Tate Modern: 10th Anniversary

29 04 2010

The groundbreaking renovation of the Bankside Power Station into the home of Britain’s ‘Modern Art Scene’, the Tate Modern, will celebrate it’s 10th birthday this May.

The international design competition was launched in July 1994, and was won by Herzog & De Meuron, the innovative Swiss architects. Often heralded as their pièce de résistance, the Tate Modern is a beautiful, deft and fitting ‘re-thinking’ of the building. Coming in just shy of £150 million for the conversion meant all eyes were watching to see what HdM would do – they did not disappoint. The newly revamped ‘Tate Modern’ was completed in January 2000, and opened to the public in, you guessed it, May of that year.

Much of the internal structure of the building remained intact, including the vast ‘Turbine Hall’ which has housed many fantastic installations over the past ten years (Olafur Eliasson’s ‘The Weather Project’ being one of my favourites: http://www.tate.org.uk/modern/exhibitions/eliasson/about.htm). Also, an electrical sub-station that took up the southern third of the building remained under the ownership of EDF Energy (the French energy giants) until 2006 when they agreed to release half of this holding to the museum.

The biggest change to the structure is the addition of the two-story glass extension on one half of the roof (this houses all the essential parts of any public building – the obligatory cafe / restaurant etc. Externally then, the building may appear to be relatively unchanged. For me though, it is the subtle adaptation of what was once considered an eyesore on the Thames, into something that Britons have come to love and cherish. It is sympathetic to it’s industrial roots, and yet steers away from them in all the right places.

As Ada Louise Huxtable (juror for the Pritzker Prize the year HdM won) says: “They [HdM] refine the traditions of modernism to elemental simplicity, while transforming materials and surfaces through the exploration of new treatments and techniques.”

To celebrate the anniversary, the Tate is holding a series of events free to the public between 12th – 16th May. This includes an exhibition entitled: ‘No Soul For Sale’ – a three-day festival mixing cutting edge arts events, performances, music and film.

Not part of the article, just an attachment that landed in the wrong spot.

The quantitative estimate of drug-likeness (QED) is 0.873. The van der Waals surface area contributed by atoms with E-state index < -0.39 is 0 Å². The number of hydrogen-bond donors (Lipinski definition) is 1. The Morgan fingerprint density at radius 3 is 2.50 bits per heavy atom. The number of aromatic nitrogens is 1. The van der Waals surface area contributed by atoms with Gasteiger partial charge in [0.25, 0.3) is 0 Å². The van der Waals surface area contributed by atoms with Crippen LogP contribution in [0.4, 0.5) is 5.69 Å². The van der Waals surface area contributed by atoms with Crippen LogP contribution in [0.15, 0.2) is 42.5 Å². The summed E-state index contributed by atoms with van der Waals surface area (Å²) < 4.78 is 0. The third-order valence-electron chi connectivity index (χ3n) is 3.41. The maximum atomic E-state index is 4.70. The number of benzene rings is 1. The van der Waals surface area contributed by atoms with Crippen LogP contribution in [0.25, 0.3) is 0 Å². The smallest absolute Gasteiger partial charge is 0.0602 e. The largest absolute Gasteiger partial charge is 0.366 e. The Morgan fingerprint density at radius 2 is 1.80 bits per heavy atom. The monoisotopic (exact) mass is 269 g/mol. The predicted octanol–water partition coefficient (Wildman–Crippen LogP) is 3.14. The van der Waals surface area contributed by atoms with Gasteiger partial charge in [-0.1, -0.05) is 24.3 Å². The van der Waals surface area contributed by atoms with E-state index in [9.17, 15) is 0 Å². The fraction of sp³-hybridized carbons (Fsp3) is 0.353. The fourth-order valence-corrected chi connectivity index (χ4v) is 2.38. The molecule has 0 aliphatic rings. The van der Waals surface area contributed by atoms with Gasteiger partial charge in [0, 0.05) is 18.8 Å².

Check out the Tate website for more information: http://www.tate.org.uk/


2010 Pritzker Prize winners: Kazuyo Sejima + Ryue Nishizawa

29 03 2010

Japanese partners in the architectural firm SANAA (Kazuyo Sejima + Ryue Nishizawa) have been awarded with the ‘2010 Laureate of the Pritzker Architecture Prize’ for their outstanding contributions toward groundbreaking, innovative architecture in the built environment today.

This is the third time since the prize’s inception that two architects have been awarded; this first was in 1988 when Oscar Niemeyer and Gordon Bunshaft were honoured, and the second in 2001 when Jacques Herzog and Pierre de Meuron (post coming soon about their new ‘VitraHaus’) received the award.

So what makes Sejima & Nishizawa worthy winners? How can one distill an award like this, which promises to seek out: “a living
architect whose built work demonstrates a combination of those qualities of talent, vision and commitment, which has produced consistent and significant contributions to humanity and the built environment through the art of architecture.” That’s no mean feat.

A majority of SANAA’s work has been limited to their native Japan, was this ‘worldwide’ award, then, correctly dished out? SANAA’s architecture is beautiful, don’t get me wrong, it’s clean, simple, organic and ever-so Japanese. They have consistently designed perfectly functional and attractive buildings, so I believe they well deserve the award. There’s just one thing that niggles at me: there seems to be a lack of fire in much of their work. Everything is white render, floor to ceiling glazing and cold hard steel. I think sometimes you could argue a white box always looks edgy and beautiful if you stick in a field surrounded by ancient woodland and a beautiful, lush landscape. Take that box out of the landscape and stick it in a desolate urban environment, and suddenly it can loose all it’s appeal – not always, but it’s tricky to get right. SANAA’s ’21st Century Museum’ in Kanazawa, Japan borders on the edge of ‘fashionable’ architecture for me, and fails to impact as much as it would like to.

Their design for the ‘New Museum of Contemporary Art’ in new York however manages to shrug off the ‘white box’ syndrome by cleverly, and effectively playing with form and structure. The museum resembles, quite aptly considering my ‘white box’ analogy, a pile of white boxes stacked irregularly on top of each other. Each level has looked at individually and has been planned with precision for the job at hand – temporary and movable walls allow the gallery space to shift to accommodate the work being shown. The interior is sleek and minimalist, but not cold; it seems to want to house glorious works of art. This white box has soul.

SANAA then, have the worldwide recognition that will, no doubt, propel them even further into the architectural limelight. I suppose then, as much as honoring architects whom have already shown us what they can do, they can sometimes highlight what’s to come. Let’s hope Sejima & Nishizawa take this award as a sign to up their game – their audience just got a whole lot bigger.